Beggar’s Bush is the name of a tree which once stood on the left hand side of the London Road from Huntingdon to Caxton: so called because it was a noted rendezvous for beggars.
 

Pedrocut

Master Barmmie
IMG_1718.jpg IMG_1720.jpg
The Beggars' Bush (the Inn)...what's in a name!

Having delved into the history of the name of the Beggars' Bush, there are a few facts that may be of interest, and no doubt will add to the confusion!

I believe that just prior to the proposed Inclosure of the commons and waste lands in 1827 all that existed was a bush that was locally known as the Beggars' Bush. It stood at the junction of the Old Chester Road and the road from Kingstanding, at the county boundaries of Warwicks and Staffs. The area was known as Coldfield Common. It was proposed to have the 40ft Road No.4 to run from the Beggars' Bush eastwards over the common to reach the Horse and Jockey public house. (Jockey Road.)

Looking at the 1834 map a few years later Jockey Road can be seen, but no buildings appear around the junction. I would guess that at this point there was not an Inn built.

The consensus is that a chap called William Goodwin was the first landlord of a Pub that stood at the junction in 1841. In the census of 1841 there is a William Goodwin listed as being 35 years old and Publican in Coldfield, and this backs up the idea that there was an establishment of some sort there. Also in Pigot's Dir of 1841 he is down as in Sutton Coldfield as a retailer of beer, but in the list of pubs the Horse and Jockey is mentioned but nothing of a Beggars or Hawthorn Bush, or even Bush.

The 1851 census lists him as being 46, and living at 33 Old Chester Road and a beer seller. This may suggest that the establishment was still not a fully-fledged public House.

In 1861 it is said that he took out a new lease and built a new pub adjacent in Jockey Lane, along with five cottages, and converted the old pub building into three cottages. This may be substantiated by the 1861 census that tells that he is 55 years old and a Licenced Victuller living at the HAWTHORN BUSH, Old Chester Road.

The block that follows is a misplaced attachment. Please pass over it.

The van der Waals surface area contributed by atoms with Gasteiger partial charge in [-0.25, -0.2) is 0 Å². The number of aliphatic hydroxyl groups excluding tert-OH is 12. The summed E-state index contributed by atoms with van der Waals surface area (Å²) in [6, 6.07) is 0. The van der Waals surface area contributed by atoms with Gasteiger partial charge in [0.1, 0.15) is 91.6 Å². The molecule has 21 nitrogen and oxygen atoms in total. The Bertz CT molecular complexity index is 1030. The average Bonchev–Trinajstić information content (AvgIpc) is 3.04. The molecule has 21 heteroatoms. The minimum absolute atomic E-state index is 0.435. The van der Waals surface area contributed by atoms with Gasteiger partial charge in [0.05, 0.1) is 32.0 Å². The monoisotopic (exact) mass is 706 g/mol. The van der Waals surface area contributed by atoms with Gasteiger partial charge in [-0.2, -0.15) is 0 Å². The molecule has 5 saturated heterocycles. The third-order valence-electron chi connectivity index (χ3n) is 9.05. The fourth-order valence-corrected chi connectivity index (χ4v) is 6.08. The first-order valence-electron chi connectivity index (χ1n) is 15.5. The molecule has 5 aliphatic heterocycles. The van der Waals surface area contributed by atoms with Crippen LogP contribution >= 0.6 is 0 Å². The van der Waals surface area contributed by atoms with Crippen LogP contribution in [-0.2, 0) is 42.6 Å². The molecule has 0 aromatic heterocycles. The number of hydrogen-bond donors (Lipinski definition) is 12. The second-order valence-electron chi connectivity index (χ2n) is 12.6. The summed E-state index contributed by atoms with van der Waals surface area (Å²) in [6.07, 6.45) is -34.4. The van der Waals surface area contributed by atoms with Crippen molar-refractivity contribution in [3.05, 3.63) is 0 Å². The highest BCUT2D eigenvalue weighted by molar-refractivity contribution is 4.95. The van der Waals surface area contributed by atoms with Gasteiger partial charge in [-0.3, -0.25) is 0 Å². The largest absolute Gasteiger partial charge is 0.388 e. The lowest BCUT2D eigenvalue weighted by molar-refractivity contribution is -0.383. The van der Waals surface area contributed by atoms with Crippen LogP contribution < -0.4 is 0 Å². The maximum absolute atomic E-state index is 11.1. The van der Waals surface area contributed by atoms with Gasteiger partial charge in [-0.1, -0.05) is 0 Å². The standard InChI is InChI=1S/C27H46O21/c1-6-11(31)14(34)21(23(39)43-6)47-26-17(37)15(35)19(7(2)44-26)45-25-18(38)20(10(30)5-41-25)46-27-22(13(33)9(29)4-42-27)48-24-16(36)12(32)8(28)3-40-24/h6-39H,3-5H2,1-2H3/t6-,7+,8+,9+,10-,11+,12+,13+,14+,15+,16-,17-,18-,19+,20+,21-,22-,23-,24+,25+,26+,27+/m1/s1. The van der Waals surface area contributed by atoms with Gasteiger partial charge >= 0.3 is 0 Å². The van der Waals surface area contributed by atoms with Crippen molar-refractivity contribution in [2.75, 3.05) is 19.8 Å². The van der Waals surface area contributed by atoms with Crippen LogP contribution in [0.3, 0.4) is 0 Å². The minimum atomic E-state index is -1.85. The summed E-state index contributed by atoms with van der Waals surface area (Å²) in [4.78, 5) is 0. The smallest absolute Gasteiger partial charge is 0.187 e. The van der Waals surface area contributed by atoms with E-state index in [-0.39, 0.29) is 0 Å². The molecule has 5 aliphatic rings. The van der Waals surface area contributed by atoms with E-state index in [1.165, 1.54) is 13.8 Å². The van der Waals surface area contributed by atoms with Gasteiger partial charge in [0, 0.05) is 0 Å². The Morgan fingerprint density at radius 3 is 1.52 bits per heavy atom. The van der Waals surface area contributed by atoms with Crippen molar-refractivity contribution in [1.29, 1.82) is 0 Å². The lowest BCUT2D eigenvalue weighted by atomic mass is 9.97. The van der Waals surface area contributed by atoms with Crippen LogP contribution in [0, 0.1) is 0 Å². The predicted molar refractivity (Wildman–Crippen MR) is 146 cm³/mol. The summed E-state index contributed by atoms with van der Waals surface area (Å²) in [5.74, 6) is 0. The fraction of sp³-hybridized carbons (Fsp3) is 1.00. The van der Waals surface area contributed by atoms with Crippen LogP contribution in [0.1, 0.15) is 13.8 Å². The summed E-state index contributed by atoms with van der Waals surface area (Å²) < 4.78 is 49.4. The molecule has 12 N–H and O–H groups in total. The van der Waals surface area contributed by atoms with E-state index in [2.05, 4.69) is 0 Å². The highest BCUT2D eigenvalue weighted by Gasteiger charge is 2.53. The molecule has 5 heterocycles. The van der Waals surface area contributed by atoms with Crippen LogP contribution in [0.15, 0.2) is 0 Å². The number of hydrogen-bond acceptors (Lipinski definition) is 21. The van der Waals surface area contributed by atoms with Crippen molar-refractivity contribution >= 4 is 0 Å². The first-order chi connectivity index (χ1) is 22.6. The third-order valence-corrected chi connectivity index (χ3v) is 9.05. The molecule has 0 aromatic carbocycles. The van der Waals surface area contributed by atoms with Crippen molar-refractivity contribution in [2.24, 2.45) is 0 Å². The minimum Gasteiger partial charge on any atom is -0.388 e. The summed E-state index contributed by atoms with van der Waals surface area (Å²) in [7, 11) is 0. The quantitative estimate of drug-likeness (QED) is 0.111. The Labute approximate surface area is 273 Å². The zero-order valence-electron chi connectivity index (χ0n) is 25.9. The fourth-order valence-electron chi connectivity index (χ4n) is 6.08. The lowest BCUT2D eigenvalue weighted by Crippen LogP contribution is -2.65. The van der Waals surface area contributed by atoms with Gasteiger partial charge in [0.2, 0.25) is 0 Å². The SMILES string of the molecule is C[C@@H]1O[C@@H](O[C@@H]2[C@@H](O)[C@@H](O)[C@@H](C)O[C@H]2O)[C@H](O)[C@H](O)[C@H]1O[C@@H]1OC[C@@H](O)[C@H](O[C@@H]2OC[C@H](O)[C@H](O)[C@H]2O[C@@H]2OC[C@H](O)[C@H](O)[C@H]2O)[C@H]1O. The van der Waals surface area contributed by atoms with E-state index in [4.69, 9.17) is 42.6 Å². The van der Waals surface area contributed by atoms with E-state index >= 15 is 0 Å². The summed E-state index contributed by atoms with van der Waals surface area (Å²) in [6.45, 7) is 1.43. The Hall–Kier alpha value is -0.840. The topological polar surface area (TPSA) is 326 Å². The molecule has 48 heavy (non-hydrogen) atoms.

The name Hawthorn Bush is backed up by entries in Morris Com Directory of 1866, and PO Directory for 1868.

In the 1871 census William is 66 and down as Publican at 246, Jockey Road, New Oscott. But also in September 1871 there is a notice of a clearance sale at the Beggars' Bush Inn by the executors of the late William Goodwin. As we have seen the Beggars' Bush was again sold by a Mr King in 1874.

Coming up to the time of the picture at the start of the Thread there is a George Harding in charge, and in the 1901 census George Harding is 63 and at the BUSH INN, New Oscott. In the 1903 Kelly's Dir he is down as of the BUSH INN, Chester Road. More confusion in the 1904 Kelly's where he is down as Beggars' Bush, New Oscott, but in the Commercial section as the Bush Inn! George may have moved on to the Four Oaks PH by 1912.

It is strange that the first mention of the Beggars' Bush, or any mention of a PH in the location is in 1858 when there is a suicide described as being near the new college on the road to the Beggars' Bush PH. As far as I can see every other mention is of the name Beggars' Bush through until at least 1939. Maybe William Goodwin successfully built up his business from 1841, and at the time of his rebuild in 1860 he decided not to have a Beggar connected to it and called it the Hawthorn Bush. George Harding may have been of the same mind and called it the Bush, but all the locals and the Press always thought of it as the Beggars!